Tuesday, January 25, 2011
"We will work together to ensure the public trust and establish a system of transparency, public participation, and collaboration. Openness will strengthen our democracy and promote efficiency and effectiveness in government." President Obama

On his first full day in office, January 21, 2009, President Obama issued a call for increased openness in government. Subsequently, on December 8, 2009, the White House issued the federal government’s Open Government Directive (OGD) that emphasized three principles of open government:

  • Transparency
  • Participation
  • Collaboration

The Open Government Directive called upon each federal agency to formulate a plan for how it intended to increase openness and public engagement in its programs and operations. The release of a new IBM Center report, An Open Government Implementation Model: Moving to Increased Public  Engagement, by Professor Gwanhoo Lee and Young Hoon Kwak, comes on the heels of the first anniversary of the release of the Open Governmentt Directive.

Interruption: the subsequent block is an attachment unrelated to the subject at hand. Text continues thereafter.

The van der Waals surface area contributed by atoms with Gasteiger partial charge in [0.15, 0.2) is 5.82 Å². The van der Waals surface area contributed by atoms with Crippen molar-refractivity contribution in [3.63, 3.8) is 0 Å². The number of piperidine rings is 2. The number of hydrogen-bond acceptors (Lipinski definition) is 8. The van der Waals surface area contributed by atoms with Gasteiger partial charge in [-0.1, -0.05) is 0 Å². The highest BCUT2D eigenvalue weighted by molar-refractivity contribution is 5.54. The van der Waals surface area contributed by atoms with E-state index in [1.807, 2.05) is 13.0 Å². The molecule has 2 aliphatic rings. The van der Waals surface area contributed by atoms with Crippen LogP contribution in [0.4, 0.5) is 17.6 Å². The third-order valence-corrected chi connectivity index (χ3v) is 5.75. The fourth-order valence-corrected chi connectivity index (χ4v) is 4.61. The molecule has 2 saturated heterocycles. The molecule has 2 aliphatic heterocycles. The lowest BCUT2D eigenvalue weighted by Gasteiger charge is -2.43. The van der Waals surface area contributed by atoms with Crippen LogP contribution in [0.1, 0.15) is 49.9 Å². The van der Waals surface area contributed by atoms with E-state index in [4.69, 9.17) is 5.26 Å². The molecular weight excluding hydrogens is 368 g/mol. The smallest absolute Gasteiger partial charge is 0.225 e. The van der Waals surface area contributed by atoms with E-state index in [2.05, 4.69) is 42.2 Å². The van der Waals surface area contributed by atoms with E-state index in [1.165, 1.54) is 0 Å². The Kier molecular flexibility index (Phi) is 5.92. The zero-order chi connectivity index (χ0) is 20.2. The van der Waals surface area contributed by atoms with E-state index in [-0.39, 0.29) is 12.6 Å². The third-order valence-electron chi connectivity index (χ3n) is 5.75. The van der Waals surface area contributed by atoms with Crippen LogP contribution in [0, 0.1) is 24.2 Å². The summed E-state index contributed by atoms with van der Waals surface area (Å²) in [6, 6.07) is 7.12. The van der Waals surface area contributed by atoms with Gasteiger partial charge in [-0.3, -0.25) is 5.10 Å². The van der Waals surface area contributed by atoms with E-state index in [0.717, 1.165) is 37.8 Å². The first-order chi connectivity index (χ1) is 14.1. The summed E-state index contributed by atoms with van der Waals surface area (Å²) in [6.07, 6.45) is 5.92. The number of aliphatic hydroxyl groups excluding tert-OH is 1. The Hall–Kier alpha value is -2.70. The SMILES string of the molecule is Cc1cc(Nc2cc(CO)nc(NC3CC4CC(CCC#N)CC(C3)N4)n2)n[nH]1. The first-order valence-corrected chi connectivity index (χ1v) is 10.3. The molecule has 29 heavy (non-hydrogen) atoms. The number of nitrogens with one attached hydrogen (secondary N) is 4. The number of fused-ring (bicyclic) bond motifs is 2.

Professors Lee and Kwak present a road map — the Open Government Implementation Model — that agencies can follow in moving toward accomplishing the objectives of the Directive.  The model recommends that agencies should advance their open government initiatives in stages, moving from one stage to another as they mature their adoption of open government.

Stages of the Open Government Implementation Model      

  • Stage One: Increasing Data Transparency
  • Stage Two: Improving Open Participation
  • Stage Three: Enhancing Open Collaboration
  • Stage Four: Realizing Ubiquitous Engagement

To illustrate their path toward implementing the goals of the Directive, Professors Lee and Kwak examine five cases of open government initiatives within the Department of Health and Human Services (HHS), including initiatives by the Centers for Medicare and Medicaid Services and the Food and Drug Administration. The case studies illustrate how federal agencies are making progress in moving to a more open and transparent government. The model can clearly be adapted by other agencies.

We trust that this report, as well as previous IBM Center reports on social media and citizen engagement, will serve as useful and informative guides to government agencies as each responds to the challenges set forth in the Open Government Directive.

Please stay turn both Professor Lee and Kwak will join us on The Business of Government Hour in February...more details to follow.